Here's how I became a "liberal woman reporter" — and why that's bad news for the Republican Party in its efforts to attract women voters.
On Friday, I covered a panel discussion among conservative women on how the GOP can better explain why its policies help Americans and how to ward off "war on women" attacks from Democrats. I quoted Rep. Renee Ellmers, R-N.C., as saying men needed to bring their arguments “down to a woman's level."
In her response, Ellmers called me a “liberal woman reporter” and accused me of “attacking” the panel she was speaking on and “taking it to a dark place that does not exist.” She said I took her remarks "completely out of context."
Even a rudimentary online search of my name reveals I could not in any known universe be considered a “liberal” reporter.
And that’s my point. Without doing any research, Ellmers and her staff assumed that my criticism meant I was liberal.
If that's how they treat someone on their side, imagine what they would do to someone on the fence.
The Republican women in Congress are the ones who can do the most to combat the Left’s narrative, yet they’re not doing so to any recognizable extent. All they say is, "We need to tell more stories."
Now imagine an undecided voter voicing her opinion and being attacked by Ellmers. Do you think she would ever vote Republican?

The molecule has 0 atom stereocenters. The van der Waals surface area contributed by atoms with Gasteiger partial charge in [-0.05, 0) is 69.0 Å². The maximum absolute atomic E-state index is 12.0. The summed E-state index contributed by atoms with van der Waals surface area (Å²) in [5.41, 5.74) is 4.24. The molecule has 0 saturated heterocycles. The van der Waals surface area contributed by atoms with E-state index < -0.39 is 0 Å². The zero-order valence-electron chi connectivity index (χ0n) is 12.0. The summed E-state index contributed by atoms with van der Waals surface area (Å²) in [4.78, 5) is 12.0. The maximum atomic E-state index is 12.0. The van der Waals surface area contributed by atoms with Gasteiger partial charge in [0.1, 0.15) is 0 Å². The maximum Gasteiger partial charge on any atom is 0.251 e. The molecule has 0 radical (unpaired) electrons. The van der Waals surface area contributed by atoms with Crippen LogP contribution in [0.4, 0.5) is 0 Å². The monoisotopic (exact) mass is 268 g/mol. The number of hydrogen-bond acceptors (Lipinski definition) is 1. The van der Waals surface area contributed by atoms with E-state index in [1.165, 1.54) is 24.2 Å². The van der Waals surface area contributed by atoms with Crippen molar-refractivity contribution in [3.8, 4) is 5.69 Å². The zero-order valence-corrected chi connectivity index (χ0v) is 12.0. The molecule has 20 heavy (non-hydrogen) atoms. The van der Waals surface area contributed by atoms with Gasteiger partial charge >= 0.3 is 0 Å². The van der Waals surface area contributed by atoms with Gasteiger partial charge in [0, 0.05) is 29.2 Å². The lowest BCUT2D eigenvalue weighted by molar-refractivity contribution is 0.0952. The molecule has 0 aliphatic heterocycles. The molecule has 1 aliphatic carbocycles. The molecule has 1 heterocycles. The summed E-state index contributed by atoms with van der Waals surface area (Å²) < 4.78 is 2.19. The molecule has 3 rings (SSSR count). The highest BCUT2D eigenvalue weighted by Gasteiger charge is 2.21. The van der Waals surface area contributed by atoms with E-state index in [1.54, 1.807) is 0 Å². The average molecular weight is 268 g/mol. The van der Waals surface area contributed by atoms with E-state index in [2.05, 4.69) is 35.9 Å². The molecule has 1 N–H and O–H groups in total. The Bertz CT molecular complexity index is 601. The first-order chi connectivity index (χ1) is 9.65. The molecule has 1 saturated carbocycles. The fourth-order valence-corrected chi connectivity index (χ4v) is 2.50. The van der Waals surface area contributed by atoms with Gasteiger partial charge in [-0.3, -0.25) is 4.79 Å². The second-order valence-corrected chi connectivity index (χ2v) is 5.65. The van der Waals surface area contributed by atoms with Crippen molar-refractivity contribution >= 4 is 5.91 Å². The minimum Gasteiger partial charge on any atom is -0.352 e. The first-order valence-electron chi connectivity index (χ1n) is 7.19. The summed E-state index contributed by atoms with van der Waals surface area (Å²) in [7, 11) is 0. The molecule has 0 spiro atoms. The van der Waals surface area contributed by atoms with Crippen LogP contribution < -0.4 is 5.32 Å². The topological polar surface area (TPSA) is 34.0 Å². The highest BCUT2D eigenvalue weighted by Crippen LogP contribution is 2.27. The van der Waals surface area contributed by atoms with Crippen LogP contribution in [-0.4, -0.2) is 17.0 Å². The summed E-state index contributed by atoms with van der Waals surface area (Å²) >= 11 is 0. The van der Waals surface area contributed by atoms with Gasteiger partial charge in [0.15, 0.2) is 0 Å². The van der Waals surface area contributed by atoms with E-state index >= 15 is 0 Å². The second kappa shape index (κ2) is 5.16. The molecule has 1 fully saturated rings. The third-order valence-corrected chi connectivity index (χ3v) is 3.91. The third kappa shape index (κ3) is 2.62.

In a panel about messaging, counting people out as lost causes before learning anything about them seems like the wrong approach.
If Ellmers was on the campaign trail, and someone asked her a tough question, would she take the time to learn that person’s personal story and why they asked the question, or would she simply dismiss them as “liberal”?
If the GOP just dismisses criticism as “liberal,” it can never hope to win the hearts and minds of people on the fence — the very people the party needs in order to keep winning elections (or ever retake the presidency).
Ellmers' approach wasn’t to reconsider the message or the messenger, but to attack the person who heard the message. How is that going to win elections?
She further noted in her response that “the point of Friday’s panel was to have an open conversation regarding how we communicate our values and principles to women across this country.”
So in an “open conversation,” Ellmers would say things she shouldn’t say on the campaign trail? Regardless of anything else she said (and she did say a lot of positive things), saying one dumb thing can derail a campaign.
And politicians need to be mindful of that. Nearly all the panelists were able to speak at length about changing the message without saying something that sets off red flags.
Ellmers said many great things about how to fix the narrative, but her not-so-poetic comments made me forget all the good things and fixate on the bad.
And that’s what the GOP needs to realize. The media are not going to give them a pass for comments — they must be mindful of their words.
And of course, they need to actually follow their own advice and tell more personal stories.